PROMOTE THE IMPLIMENTATION OF FOOD SAFETY MANAGEMENT AND HYGIENE ASSESSMENT SYSTEMS:

  • Assistance is given to abattoir owners with the implementation and application of Food Safety Management Systems (FSMS/HMS) at all abattoirs, to ensure good manufacturing practices during slaughtering of food animals.
  • Assistance is also given with the implementation of Hygiene Assessment Systems (HAS) at all abattoirs in the Province and verification of the scores and monitoring of the corrective action taken, to bring all abattoirs up to standard.

EXTENSION PRACTICES:

  • Determine through consultation the slaughtering needs of communities and render technical assistance for the establishment of new abattoirs and upgrading of existing abattoirs to meet these needs and thus adding value to food production.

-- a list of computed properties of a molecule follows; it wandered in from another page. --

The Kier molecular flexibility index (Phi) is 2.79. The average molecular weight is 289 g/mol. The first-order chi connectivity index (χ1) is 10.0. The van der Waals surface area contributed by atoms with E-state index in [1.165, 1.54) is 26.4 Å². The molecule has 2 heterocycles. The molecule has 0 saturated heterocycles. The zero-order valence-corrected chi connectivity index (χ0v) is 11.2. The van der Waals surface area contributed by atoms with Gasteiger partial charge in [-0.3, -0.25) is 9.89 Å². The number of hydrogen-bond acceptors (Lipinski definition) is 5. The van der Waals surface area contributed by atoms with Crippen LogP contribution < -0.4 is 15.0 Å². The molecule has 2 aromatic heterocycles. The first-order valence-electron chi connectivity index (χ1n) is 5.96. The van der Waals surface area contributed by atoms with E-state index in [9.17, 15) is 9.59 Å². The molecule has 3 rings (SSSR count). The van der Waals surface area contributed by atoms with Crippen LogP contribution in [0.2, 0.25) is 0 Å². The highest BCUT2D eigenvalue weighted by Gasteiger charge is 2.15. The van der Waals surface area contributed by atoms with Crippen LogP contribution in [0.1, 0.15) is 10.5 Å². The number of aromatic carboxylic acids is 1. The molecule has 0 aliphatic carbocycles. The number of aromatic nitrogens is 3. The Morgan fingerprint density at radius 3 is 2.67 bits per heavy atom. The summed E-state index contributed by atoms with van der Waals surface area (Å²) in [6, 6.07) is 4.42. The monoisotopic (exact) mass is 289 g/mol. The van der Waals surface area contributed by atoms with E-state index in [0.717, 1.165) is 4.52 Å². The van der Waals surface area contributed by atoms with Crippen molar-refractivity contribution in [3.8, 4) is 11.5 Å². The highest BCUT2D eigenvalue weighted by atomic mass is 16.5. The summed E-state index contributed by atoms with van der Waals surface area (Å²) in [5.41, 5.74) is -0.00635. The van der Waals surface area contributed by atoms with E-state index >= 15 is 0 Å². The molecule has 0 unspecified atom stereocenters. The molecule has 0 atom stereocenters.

• Promotion of primary and preventative human health by initiating control programs involving relevant governmental and non-governmental agencies, through the prevention of animal diseases transmissible to humans, (Zoonotic diseases) with emphasis on Tuberculosis, Brucellosis, Internal Parasites (tapeworms) and Food Poisoning. (Salmonella)

ADMINISTRATIVE FUNCTIONS:

  • Collection of data; process monthly slaughter returns from abattoir owners to provide data of numbers of animals slaughtered and to report on disease incidence.
  • Compile and submit reports, letters and notices regarding routine abattoir inspections; audits at abattoirs and sterilizing plants and correspondence to role players as required.
  • Provide inputs to the operational plan/regulations and policies for Veterinary Public Health.
  • Register and issuing of registration certificates to all abattoirs complying with the provisions of the Meat Safety Act.
  • Registration of persons performing meat inspection services at abattoirs.